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So many polls. So many varying results.
Could President Donald Trump win Michigan a year from today? Or could anybody with a “D” after her or his name pound him by double digits?
It depends on the poll and that’s down-right frustrating for everybody.
Emerson College reported Monday that 57% of the 1,051 Michigan voters they asked said they preferred Bernie Sanders to Trump. The other 43% said Trump. The New York Times’ poll with Siena College has Sanders only edging Trump by two percentage points in Michigan (45% to 43%), well within the 5% margin of error.
Emerson College has Elizabeth Warren up 54% to 46% over Trump in Michigan, outside of the margin of error. The New York Times has Trump winning 46% to 39%.
Joe Biden v. Trump? Emerson College has it 56% to 44% Biden. The New York Times has it 45%-44% Trump, basically a tie.
This isn’t the only example. Look at the presumed 2020 U.S. Senate race between U.S. Sen. Gary Peters and Republican John James.
On Sept. 27, a Target Insyght poll commissioned by MIRS News had Peters up 53% to 37%, a 16-percentage point spread. A couple weeks later, the Marketing Resource Group had Peters only up on James by three percentage points (43% to 40%). Then Vanguard Public Affairs/Public Sector Consulting poll with Denno Research had it at a tie (39.5% to 39.3%).
And then Monday, Emerson College had Peters up 6 points (46% to 40%). Other polling not released publicly have Peters up by at least 10 percentage points.
This race hasn’t changed in the last six weeks. Why are the results so different?
It all starts with the sample. Who is going to show up on Election Day?
Before political pollsters ask any questions, they ask themselves: How many women will vote? How many men? African Americans? Latino? Rich people? Poor people? Liberals? Rural people? Young people? Older people? People who traditionally don’t vote? It’s from this demographic sample pollster pick the likely voters they call with their questions.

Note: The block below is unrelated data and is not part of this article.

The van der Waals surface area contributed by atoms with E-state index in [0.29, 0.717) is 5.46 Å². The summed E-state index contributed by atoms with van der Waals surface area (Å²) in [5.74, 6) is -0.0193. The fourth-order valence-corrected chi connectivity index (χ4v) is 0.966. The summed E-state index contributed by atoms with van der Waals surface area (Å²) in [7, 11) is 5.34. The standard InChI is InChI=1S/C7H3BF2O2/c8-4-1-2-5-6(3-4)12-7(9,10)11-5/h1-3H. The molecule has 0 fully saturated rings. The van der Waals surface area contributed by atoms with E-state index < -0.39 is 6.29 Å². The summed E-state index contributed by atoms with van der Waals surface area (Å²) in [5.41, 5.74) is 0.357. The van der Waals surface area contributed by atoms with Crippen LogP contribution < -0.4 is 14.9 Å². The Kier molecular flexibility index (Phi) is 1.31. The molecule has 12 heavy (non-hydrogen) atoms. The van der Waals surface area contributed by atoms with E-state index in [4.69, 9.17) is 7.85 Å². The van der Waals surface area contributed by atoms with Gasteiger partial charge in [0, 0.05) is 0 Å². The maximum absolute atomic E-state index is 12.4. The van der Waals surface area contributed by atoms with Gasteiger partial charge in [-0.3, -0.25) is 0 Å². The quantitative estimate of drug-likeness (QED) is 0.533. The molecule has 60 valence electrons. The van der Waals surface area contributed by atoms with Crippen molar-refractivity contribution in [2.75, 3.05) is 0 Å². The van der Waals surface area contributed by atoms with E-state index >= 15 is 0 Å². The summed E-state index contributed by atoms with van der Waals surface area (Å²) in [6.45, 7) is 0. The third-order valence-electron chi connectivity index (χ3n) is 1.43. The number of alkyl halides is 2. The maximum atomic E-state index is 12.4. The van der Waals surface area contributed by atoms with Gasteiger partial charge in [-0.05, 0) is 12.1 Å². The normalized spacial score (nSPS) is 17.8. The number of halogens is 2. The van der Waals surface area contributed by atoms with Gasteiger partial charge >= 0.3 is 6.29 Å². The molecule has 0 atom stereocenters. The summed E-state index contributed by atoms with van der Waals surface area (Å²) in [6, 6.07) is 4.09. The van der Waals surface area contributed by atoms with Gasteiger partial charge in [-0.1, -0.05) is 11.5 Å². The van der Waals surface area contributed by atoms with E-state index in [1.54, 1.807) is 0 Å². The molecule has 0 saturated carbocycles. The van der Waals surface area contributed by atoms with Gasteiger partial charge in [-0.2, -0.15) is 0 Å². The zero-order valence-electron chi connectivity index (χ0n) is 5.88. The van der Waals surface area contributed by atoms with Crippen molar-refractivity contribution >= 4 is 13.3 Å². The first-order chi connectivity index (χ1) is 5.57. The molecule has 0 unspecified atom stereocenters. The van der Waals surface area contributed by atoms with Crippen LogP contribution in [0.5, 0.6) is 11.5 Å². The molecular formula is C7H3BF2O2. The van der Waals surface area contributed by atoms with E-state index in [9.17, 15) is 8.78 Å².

Pollsters look at history to compile this calculation and that’s what happened on Election Day 2016.
Based on a historic voting population and mix, Hillary Clinton should have beaten Donald Trump in Michigan. Hillary Clinton should have beaten Bernie Sanders in Michigan, too.
But 2016 didn’t have a typical voting mix. Predominately lower income, rural folks who hadn’t voted in years were inspired by Trump’s plain-spoken patriotism and showed up to voting booths in droves.
Those like John Yob’s Strategic National or Target Insyght through its exit polling accurately caught these people and dubbed the race a toss-up.
Are these people going to show up in 2020? Based on Trump’s latest choices of words — his graphic dramatization of the killing of ISIS leader Abu Bakr al-Baghdadi, for example — shows that’s what he’s going for. He wants to inspire even more of them.
Democrats are going for a larger voting sample, too. Over the weekend, the Michigan Democratic Party chairwoman and the Democratic interest group Priorities USA spent resources driving turnout for Tuesday’s municipal elections.
They weren’t pushing a particular candidate. They just want to get younger, female, minority voters in the habit of voting so they’ll do it Nov. 3, 2020.
Ingham County Commissioner Mark Grebner of Practical Political Consultants believes there’s going to be interest in the 2020 election regardless. A lot of interest. A year after correctly predicting the 2018 turnout at 4.25 million voters, he now says an historic 6 million Michigan voters will show up next year.
In 2016, roughly 4.75 million showed up and that was a huge turnout. But 6 million people voting in Michigan?
If Grebner is correct, the mix of voters isn’t going to be like 2016. It won’t be like 2018. It’ll likely be something we’ve never seen before.
Who are these people going to be? Until pollsters agree to that question, the polls will continue be all over the place.
(Kyle Melinn of the Capitol news service MIRS is at email@example.com.)